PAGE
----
Trump Overturns Education Regulations

Cuts state accountability and funds for teacher training

education regulations
(Image: iStock/asiseeit)

During his campaign, Donald Trump promised to undo much of President Obama’s legacy. Now, as promised, Trump has signed bills that will overturn two education regulations set by his predecessor, the Washington Post  and the Chicago Tribune report.

According to Education Week, the Supporting Effective Instruction State Grants, or Title II, is currently funded at $2.25 billion. Title II, which has Trump overturned, helps states and districts provide teacher training.

Additionally, the president has also overturned the accountability provisions of ESSA, or Every Student Succeeds Act. However, Education Week reports that states are already far along in meeting the requirements ESSA had already set for them. State plans are due either next month or in September. That will probably change after this year, since the Trump template requires much less of states.

Here’s more about this development from the Washington Post article, Trump Signs Bills Overturning Obama-era Education Regulations:

“President Trump signed bills Monday overturning two Obama-era education regulations, continuing the Republican majority’s effort to undo key pieces of the previous administration’s legacy.

Trump’s move scraps new requirements for programs that train new K-12 teachers and rolls back a set of rules outlining how states must carry out the Every Student Succeeds Act, a bipartisan federal law meant to hold schools accountable for student performance. In a signing ceremony at the White House Monday, the president hailed the measures for “removing an additional layer of bureaucracy to encourage freedom in our schools.”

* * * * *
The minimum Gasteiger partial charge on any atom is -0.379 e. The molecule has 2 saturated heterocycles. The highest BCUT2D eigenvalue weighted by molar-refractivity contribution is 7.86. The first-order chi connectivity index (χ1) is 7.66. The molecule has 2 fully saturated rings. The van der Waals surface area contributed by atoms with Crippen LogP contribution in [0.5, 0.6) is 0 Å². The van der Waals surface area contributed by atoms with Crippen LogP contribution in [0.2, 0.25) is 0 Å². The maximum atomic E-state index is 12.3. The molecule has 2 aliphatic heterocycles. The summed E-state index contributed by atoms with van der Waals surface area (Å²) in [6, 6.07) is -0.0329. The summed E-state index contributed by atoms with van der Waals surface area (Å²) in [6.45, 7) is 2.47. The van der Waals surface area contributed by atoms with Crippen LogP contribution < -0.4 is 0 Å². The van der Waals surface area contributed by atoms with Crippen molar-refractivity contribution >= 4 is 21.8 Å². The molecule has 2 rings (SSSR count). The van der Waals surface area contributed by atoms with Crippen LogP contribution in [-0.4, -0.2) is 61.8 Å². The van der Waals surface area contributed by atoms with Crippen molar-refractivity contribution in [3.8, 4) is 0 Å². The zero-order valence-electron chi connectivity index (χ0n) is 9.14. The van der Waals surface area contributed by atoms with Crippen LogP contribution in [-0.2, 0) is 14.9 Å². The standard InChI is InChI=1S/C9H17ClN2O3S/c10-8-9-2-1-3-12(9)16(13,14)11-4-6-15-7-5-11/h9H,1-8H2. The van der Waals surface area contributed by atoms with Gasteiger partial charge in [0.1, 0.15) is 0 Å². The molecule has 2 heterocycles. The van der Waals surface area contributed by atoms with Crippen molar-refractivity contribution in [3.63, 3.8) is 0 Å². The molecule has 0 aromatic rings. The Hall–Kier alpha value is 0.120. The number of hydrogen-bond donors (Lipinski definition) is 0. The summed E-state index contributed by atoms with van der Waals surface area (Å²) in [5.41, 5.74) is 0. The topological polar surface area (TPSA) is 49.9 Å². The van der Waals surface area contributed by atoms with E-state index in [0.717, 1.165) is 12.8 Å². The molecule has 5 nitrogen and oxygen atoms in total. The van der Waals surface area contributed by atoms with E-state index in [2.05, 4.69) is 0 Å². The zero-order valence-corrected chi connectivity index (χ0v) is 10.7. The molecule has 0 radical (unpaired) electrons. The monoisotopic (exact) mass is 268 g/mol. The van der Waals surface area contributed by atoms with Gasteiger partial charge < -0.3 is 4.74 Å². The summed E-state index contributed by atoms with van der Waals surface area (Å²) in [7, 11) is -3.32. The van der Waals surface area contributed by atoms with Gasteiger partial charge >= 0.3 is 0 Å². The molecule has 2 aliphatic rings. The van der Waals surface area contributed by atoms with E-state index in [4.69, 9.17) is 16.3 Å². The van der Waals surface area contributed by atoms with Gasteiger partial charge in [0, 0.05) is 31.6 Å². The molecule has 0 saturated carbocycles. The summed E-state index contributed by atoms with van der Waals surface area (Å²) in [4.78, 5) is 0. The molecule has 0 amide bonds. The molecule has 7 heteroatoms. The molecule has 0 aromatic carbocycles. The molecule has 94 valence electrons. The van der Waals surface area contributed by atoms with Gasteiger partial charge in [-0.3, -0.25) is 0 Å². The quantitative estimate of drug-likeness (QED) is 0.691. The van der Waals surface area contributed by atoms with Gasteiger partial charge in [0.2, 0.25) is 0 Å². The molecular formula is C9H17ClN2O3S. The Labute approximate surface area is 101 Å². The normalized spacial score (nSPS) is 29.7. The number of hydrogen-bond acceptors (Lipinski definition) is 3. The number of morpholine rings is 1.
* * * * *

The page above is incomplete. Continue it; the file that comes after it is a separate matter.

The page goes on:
Leaders of the Republican majority claimed that the accountability rules represented an executive overreach by former president Barack Obama. Democrats argued that rescinding the rules opens loopholes that states can use to shield poorly performing schools from scrutiny, especially when they fail to serve poor children, minorities, English-language learners and students with disabilities.

Civil rights and business groups, including the U.S. Chamber of Commerce, also opposed doing away with the rules. The measure to repeal the regulations passed easily in the GOP-dominated House, but barely made it out of the Senate on a 50 to 49 vote, mostly along party lines.

The teacher-preparation regulation, which stemmed from the Higher Education Act, required states to issue annual ratings for training programs within their borders. It was meant to ensure that novice teachers enter classrooms more prepared, but it was broadly unpopular from the start. Teachers unions said the regulations wrongly tied ratings of teacher-training programs to the performance of teachers’ students on standardized tests; colleges and states argued that the rules were onerous and expensive, and many Republicans argued that Obama’s Education Department had overstepped the bounds of executive authority.”

 

Read more at the Washington Post.